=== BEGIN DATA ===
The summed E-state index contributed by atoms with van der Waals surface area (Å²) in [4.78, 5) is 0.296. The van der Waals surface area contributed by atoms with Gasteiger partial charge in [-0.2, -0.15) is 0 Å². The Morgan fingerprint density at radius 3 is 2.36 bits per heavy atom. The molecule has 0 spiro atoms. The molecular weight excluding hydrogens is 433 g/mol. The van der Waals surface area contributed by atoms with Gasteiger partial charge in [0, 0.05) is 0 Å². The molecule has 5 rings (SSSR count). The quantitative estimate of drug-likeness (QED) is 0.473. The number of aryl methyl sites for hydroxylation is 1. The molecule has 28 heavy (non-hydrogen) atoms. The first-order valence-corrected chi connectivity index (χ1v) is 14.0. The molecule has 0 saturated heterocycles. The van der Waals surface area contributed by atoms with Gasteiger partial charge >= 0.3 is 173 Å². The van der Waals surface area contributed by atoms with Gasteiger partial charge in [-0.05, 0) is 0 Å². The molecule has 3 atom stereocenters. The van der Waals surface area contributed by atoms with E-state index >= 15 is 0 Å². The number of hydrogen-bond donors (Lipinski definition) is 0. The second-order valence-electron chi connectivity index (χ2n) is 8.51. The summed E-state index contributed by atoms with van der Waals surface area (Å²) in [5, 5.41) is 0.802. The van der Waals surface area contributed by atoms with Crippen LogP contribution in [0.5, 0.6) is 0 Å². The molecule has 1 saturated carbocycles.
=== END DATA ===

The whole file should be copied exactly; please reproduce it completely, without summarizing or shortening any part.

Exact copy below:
The summed E-state index contributed by atoms with van der Waals surface area (Å²) in [4.78, 5) is 0.296. The van der Waals surface area contributed by atoms with Gasteiger partial charge in [-0.2, -0.15) is 0 Å². The Morgan fingerprint density at radius 3 is 2.36 bits per heavy atom. The molecule has 0 spiro atoms. The molecular weight excluding hydrogens is 433 g/mol. The van der Waals surface area contributed by atoms with Gasteiger partial charge in [0, 0.05) is 0 Å². The molecule has 5 rings (SSSR count). The quantitative estimate of drug-likeness (QED) is 0.473. The number of aryl methyl sites for hydroxylation is 1. The molecule has 28 heavy (non-hydrogen) atoms. The first-order valence-corrected chi connectivity index (χ1v) is 14.0. The molecule has 0 saturated heterocycles. The van der Waals surface area contributed by atoms with Gasteiger partial charge >= 0.3 is 173 Å². The van der Waals surface area contributed by atoms with Gasteiger partial charge in [-0.05, 0) is 0 Å². The molecule has 3 atom stereocenters. The van der Waals surface area contributed by atoms with E-state index >= 15 is 0 Å². The number of hydrogen-bond donors (Lipinski definition) is 0. The second-order valence-electron chi connectivity index (χ2n) is 8.51. The summed E-state index contributed by atoms with van der Waals surface area (Å²) in [5, 5.41) is 0.802. The van der Waals surface area contributed by atoms with Crippen LogP contribution in [0.5, 0.6) is 0 Å². The molecule has 1 saturated carbocycles.